Fluid mechanics puts deformable states of matter to work by using liquids and gases to store energy and efficiently transmit that energy throughout a mechanical system as fluid power. Water, for example, is solid when cold, a liquid when melted, and it takes to the air in a gaseous form when heated, thus qualifying the life-sustaining fluid as a prime candidate for energy transmission and conversion. Air, less dense but no less valuable because of its own fluid characteristics, implements similar deformation properties. Of course, an initial source of energy is required before power can be distributed. Produced by either chemical reactions or prime movers, extreme temperatures or pressure differentials provide the power and assign it to dedicated hydraulic and pneumatic automation assemblies.
First Came Steam
Pneumatic automation requires gas, usually air, whereas hydraulic power transmission is reserved for liquids, a denser state of matter that employs water or oil. On rewinding time, fluid power once used steam to drive pistons and push mechanical components, which is why powerful but antiquated steam locomotives and slow moving steam rollers were commonplace in the steam age. A coal burner saturated the water with volatile energy, converted it into steam, and pistons or turbines converted the energy into motion. Now, while steam locomotives may have gone the way of the dinosaur, modern power stations still employ this chain of events to this day. Coal is still the primary energy source, fluid is the saturated energy carrier, and huge turbines take on the role of mechanical impellers.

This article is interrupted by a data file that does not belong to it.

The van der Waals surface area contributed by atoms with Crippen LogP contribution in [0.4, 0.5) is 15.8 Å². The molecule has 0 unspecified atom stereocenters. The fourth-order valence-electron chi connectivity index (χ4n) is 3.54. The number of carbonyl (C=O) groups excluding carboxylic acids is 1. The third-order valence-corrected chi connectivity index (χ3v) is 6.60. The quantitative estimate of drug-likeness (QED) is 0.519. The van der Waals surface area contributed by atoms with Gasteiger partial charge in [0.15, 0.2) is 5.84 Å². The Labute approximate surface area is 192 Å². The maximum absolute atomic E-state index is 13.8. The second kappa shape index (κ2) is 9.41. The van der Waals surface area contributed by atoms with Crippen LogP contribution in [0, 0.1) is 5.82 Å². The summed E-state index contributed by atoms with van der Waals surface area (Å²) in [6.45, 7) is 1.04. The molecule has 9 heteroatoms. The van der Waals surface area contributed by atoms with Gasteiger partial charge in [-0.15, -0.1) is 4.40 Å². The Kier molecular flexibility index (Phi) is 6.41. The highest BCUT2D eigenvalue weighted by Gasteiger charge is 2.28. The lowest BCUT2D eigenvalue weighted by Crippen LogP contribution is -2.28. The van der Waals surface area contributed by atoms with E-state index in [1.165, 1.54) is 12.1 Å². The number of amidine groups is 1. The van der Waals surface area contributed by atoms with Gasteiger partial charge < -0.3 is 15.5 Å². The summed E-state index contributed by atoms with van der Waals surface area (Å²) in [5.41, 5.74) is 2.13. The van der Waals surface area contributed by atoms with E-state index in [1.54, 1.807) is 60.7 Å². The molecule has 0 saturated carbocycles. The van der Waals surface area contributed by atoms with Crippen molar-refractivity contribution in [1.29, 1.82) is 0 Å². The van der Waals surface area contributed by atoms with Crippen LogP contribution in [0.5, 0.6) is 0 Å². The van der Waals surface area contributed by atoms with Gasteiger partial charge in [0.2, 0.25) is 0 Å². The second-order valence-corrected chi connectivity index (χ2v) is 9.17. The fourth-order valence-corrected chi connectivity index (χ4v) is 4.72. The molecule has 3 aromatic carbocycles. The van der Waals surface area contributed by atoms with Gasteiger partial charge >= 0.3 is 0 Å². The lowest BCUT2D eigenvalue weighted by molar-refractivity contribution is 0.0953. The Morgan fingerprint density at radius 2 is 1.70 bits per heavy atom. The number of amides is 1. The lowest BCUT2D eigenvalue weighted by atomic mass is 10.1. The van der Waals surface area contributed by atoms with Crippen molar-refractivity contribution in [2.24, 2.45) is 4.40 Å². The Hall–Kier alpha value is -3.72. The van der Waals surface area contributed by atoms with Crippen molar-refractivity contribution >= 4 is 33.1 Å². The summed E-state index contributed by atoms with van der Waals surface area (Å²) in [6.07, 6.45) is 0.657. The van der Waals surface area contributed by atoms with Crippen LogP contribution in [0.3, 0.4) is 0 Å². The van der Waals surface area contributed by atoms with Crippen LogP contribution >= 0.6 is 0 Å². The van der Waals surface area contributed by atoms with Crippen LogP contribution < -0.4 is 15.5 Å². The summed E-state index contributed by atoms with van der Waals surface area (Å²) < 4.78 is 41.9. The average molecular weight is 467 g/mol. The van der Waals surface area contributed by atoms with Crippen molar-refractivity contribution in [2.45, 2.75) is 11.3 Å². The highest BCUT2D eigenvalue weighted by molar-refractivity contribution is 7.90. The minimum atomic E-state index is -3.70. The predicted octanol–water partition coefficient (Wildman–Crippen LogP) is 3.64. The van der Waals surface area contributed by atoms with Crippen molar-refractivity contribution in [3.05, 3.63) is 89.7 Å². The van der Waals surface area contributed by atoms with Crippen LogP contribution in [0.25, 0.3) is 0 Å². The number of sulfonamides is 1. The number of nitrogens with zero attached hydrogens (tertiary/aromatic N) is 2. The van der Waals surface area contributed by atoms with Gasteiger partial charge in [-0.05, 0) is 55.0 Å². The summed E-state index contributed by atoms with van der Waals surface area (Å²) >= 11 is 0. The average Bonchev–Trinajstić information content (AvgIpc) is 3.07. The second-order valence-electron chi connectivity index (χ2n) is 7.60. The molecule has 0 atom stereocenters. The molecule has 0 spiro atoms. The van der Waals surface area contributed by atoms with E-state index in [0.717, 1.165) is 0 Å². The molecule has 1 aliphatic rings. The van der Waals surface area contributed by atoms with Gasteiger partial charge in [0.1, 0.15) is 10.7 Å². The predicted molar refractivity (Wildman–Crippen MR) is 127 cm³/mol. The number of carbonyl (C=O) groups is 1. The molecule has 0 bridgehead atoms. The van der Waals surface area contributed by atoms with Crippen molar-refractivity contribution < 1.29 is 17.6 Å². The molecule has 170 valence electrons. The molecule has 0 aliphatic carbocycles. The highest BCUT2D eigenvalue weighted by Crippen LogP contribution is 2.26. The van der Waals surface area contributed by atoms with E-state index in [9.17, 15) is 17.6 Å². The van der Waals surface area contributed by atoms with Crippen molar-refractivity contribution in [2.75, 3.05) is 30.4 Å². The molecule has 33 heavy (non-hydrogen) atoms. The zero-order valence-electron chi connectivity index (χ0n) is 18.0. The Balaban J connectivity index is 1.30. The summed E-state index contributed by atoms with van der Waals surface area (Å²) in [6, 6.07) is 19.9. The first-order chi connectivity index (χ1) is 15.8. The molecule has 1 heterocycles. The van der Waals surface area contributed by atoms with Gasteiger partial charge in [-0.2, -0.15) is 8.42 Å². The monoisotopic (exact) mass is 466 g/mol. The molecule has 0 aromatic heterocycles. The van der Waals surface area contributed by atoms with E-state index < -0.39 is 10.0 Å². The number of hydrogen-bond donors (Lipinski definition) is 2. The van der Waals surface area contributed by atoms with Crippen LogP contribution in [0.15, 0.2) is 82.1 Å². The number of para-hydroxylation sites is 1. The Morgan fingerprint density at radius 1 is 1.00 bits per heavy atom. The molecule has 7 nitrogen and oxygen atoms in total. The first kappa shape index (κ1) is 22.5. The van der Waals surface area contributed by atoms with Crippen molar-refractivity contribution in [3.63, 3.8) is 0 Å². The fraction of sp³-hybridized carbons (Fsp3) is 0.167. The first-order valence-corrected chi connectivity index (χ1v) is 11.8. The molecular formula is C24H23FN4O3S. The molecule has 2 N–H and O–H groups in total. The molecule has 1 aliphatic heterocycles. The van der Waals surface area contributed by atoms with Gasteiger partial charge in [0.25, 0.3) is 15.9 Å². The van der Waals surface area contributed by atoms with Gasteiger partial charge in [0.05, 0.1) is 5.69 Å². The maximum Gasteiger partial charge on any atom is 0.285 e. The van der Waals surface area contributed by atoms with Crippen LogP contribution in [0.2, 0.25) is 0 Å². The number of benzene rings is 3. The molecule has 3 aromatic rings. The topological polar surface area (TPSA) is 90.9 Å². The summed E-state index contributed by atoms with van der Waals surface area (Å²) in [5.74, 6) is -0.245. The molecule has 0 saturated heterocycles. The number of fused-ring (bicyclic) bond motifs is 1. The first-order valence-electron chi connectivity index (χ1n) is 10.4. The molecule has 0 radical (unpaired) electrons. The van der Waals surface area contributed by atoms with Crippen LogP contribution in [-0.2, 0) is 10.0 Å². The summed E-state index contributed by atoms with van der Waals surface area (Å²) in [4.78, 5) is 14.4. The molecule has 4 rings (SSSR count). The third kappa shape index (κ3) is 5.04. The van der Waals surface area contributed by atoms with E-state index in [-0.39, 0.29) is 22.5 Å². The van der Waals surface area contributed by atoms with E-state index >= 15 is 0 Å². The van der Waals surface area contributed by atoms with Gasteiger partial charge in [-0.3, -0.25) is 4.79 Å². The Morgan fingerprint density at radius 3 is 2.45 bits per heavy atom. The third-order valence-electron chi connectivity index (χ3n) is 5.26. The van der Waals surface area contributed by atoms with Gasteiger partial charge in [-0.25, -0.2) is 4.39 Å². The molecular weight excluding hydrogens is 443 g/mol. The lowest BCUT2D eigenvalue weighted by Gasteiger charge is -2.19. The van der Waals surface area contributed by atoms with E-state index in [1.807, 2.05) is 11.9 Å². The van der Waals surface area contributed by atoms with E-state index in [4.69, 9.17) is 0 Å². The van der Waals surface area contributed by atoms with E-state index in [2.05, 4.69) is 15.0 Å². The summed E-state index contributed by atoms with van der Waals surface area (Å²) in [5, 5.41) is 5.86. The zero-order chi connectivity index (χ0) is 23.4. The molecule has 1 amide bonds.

Hydraulic and Pneumatic Automation Comes of Age
Temperature-derived energy chains are a little like basic electrical circuits, in that there’s an energy source present and a resulting action. Fluid power generation is capable of so much more when we switch to a pressure model and employ either hydrostatic principles or a “pneumatic static” methodology. The engineering circuits derived from these twin fluid domains is far more accessible and controllable. In fact, the control diagrams built from these two force-transmitting sources look a lot like the schematics for an electronic circuit. There’s the source, a compressor that injects the fluid with pressure. The sealed system then transfers the pressure to any point of the system in a split-second, at which point valves and feedback loops direct the power to another valve or a mechanical actuator.
Basically responsible for the same actions, the non-compressible properties of the two states, liquid and gas, determine the functions of hydraulic and pneumatic automation, targeting each energy carrier at heavy or light-to-medium loads.
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